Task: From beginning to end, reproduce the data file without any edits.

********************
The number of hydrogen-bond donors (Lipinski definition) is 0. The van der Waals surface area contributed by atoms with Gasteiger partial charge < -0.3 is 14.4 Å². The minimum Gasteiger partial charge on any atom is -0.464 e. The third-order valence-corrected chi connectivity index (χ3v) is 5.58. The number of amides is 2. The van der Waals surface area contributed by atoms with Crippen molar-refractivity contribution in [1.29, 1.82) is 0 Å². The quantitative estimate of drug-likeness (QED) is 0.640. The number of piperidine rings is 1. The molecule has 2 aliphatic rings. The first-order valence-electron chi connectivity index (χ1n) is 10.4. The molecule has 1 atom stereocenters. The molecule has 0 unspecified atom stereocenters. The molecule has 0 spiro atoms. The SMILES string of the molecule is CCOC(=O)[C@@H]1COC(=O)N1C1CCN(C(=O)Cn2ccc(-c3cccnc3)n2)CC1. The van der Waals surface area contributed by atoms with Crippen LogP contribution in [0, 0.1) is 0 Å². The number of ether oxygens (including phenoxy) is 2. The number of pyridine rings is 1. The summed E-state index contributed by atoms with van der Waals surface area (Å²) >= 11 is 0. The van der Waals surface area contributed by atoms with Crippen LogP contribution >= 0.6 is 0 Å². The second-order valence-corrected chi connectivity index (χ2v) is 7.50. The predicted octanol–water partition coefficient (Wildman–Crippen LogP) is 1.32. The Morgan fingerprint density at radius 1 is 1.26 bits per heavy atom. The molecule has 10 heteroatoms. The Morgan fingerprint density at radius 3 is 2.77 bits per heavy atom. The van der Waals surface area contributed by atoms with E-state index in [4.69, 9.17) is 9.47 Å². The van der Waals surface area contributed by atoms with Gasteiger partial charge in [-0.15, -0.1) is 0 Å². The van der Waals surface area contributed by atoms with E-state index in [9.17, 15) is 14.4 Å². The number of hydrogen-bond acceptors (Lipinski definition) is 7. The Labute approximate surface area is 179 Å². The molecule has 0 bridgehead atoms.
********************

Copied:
The number of hydrogen-bond donors (Lipinski definition) is 0. The van der Waals surface area contributed by atoms with Gasteiger partial charge < -0.3 is 14.4 Å². The minimum Gasteiger partial charge on any atom is -0.464 e. The third-order valence-corrected chi connectivity index (χ3v) is 5.58. The number of amides is 2. The van der Waals surface area contributed by atoms with Crippen molar-refractivity contribution in [1.29, 1.82) is 0 Å². The quantitative estimate of drug-likeness (QED) is 0.640. The number of piperidine rings is 1. The molecule has 2 aliphatic rings. The first-order valence-electron chi connectivity index (χ1n) is 10.4. The molecule has 1 atom stereocenters. The molecule has 0 unspecified atom stereocenters. The molecule has 0 spiro atoms. The SMILES string of the molecule is CCOC(=O)[C@@H]1COC(=O)N1C1CCN(C(=O)Cn2ccc(-c3cccnc3)n2)CC1. The van der Waals surface area contributed by atoms with Crippen LogP contribution in [0, 0.1) is 0 Å². The number of ether oxygens (including phenoxy) is 2. The number of pyridine rings is 1. The summed E-state index contributed by atoms with van der Waals surface area (Å²) >= 11 is 0. The van der Waals surface area contributed by atoms with Crippen LogP contribution >= 0.6 is 0 Å². The second-order valence-corrected chi connectivity index (χ2v) is 7.50. The predicted octanol–water partition coefficient (Wildman–Crippen LogP) is 1.32. The Morgan fingerprint density at radius 1 is 1.26 bits per heavy atom. The molecule has 10 heteroatoms. The Morgan fingerprint density at radius 3 is 2.77 bits per heavy atom. The van der Waals surface area contributed by atoms with E-state index in [4.69, 9.17) is 9.47 Å². The van der Waals surface area contributed by atoms with Gasteiger partial charge in [-0.15, -0.1) is 0 Å². The van der Waals surface area contributed by atoms with E-state index in [9.17, 15) is 14.4 Å². The number of hydrogen-bond acceptors (Lipinski definition) is 7. The Labute approximate surface area is 179 Å². The molecule has 0 bridgehead atoms.